“During the 2014-2015 school year, though only 19 percent of the Pinellas County School System, black students were subjected to 59 percent of all school arrests as they are nearly four times more likely to be arrested than white students.
“In the city of St. Petersburg, situated within Pinellas County, 95 percent of black students in predominately black schools are failing in reading or math.
“In April 2016, the U.S. Department of Education opened a civil rights investigation into whether the Pinellas County School District systematically discriminates against black children. In October 2016, the Southern Poverty Law Center filed a federal civil rights complaint against the Pinellas County School System arguing that black and disabled students are disproportionately arrested and restrained. The suit asks that the U.S. Department of Education’s Office of Civil Rights and the U.S. Department of Justice investigate and compel Pinellas County Schools to revise their arrest policies and practices. The Pinellas County School District is currently under investigation for its treatment of black youth, but the PCSO’s responsibility for the arrests of black youth outside of school has been overlooked.
“The drowning death of the three black girls on March 31, 2016 in Pinellas County is the most glaring example of the intersection of the PCSO’s criminalization of black children, illegal stops, illegal police chases, violation of their own general orders, and use of excessive force.
“Dominique Battle, 16, Ashaunti Butler and La’Niyah Miller, both 15, were chased at high speeds reaching up to 90 miles. Pinellas County officers chased the girls into a dark cemetery by way of a winding road directly into a pond.
“It is clear that these officers violated their own general orders as sheriff Gualtieri himself banned high speed chases in 2014. It is important to note that PCSO deputies are trained and equipped as first responders.
“The back seat of every sheriff’s vehicle can be easily removed and used as a flotation device, but the deputies stood by that night and did nothing as the screaming girls sank into the pond. Their car floated for five minutes; in their fear, Dominique, Ashaunti, and La’Niya held each other’s hands so tightly that their hands had to be pried apart once their lifeless bodies were retrieved more than two hours later.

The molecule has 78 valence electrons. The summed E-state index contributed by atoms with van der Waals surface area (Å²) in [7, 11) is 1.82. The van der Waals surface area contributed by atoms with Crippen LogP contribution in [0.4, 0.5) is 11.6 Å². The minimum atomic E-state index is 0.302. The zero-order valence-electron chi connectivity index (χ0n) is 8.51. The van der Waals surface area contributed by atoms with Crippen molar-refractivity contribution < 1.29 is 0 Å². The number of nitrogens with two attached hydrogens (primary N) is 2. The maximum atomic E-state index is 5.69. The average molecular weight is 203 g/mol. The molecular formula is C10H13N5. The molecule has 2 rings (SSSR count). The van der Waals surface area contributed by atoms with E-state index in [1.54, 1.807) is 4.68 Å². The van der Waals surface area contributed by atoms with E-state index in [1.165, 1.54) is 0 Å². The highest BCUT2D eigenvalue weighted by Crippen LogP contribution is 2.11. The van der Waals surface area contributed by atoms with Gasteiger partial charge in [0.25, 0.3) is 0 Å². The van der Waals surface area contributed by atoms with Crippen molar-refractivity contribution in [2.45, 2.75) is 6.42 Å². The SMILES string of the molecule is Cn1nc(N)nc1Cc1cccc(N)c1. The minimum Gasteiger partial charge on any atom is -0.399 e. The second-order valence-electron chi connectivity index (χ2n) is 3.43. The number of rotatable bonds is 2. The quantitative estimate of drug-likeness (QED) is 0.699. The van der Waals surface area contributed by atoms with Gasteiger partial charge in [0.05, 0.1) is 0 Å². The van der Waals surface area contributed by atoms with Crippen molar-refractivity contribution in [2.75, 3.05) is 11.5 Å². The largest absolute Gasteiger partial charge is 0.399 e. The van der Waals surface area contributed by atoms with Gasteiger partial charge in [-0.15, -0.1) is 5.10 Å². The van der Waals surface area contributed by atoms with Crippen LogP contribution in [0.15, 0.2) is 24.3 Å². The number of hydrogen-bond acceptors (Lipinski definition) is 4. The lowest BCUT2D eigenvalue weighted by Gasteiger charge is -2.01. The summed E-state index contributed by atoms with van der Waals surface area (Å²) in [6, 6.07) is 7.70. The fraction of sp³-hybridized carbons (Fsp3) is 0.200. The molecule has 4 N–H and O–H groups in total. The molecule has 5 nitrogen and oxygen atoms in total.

“Sheriff Bob Gualtieri used the criminal history of these young girls to obscure his office’s culpability in their deaths. As explained, the Pinellas County has a history of criminalizing black youth, so it is no surprise that these three girls became victims of this very system.
“The video of the murder of the three girls was released and went viral; there is clear audio of a deputy saying, “I thought I heard screaming.” Another responds, “They’re done. They’re 6-7, dude. They’re f—ing done.” Despite the presence of over a dozen deputies at the scene, none of them went into the water as first responders. The Sheriff claimed that the deputies were unable to rescue the girls because the car had floated 20 yards away; however, the report from the dive team shows that the car was a mere 15-20 feet away.
PSCO deputies’ dubious history of murdering Africans
“Unfortunately, the drowning of these young girls is not the only instance in which the PSCO has failed to investigate the dubious killings of black residents by their own deputies:
Skaggs and Vickers, the same deputies that lead the chase of the three girls into the pond, was also responsible for the death of 18-year-old Laboriel Felton in December of 2002. Ironically, he too was drowned in a pond.
While driving on the service road to try and avoid a DUI checkpoint, which is the legal right of any motorist, Felton was chased by Deputy Skaggs in an unmarked car. Skaggs pursued Felton with his emergency lights off and continued pursuit even after Felton crashed his car and exited to run.
Vickers then released the deputy dog on Felton causing him to jump in the pond as a means to evade the attack. Skaggs claims he jumped in the pond to save the dog and Vickers, despite the claim by deputies that Felton attempted to drown the dog and Vickers. The dog and the cops came out of the water alive; however, Felton subsequently was hit in the head so hard that he suffered a collapse of his brain.
Photos of the scene from that night show that two back seats from Skaggs’ and Vickers’ cars were used as flotation devices as they are visible on the shore of the pond. The police report reflects a report that Vickers and another deputy took out the rear seat and swam about 10 feet before throwing the seat to save Vickers.
On May 6, 2016, the Pinellas County Sheriff’s murdered 37-year-old Alton Witchard. Gualtieri claimed that Witchard was thereon shot by Deputy Yariel Mata when “Witchard turned and threatened the deputy with his rifle…which made the deputy fear for his life.”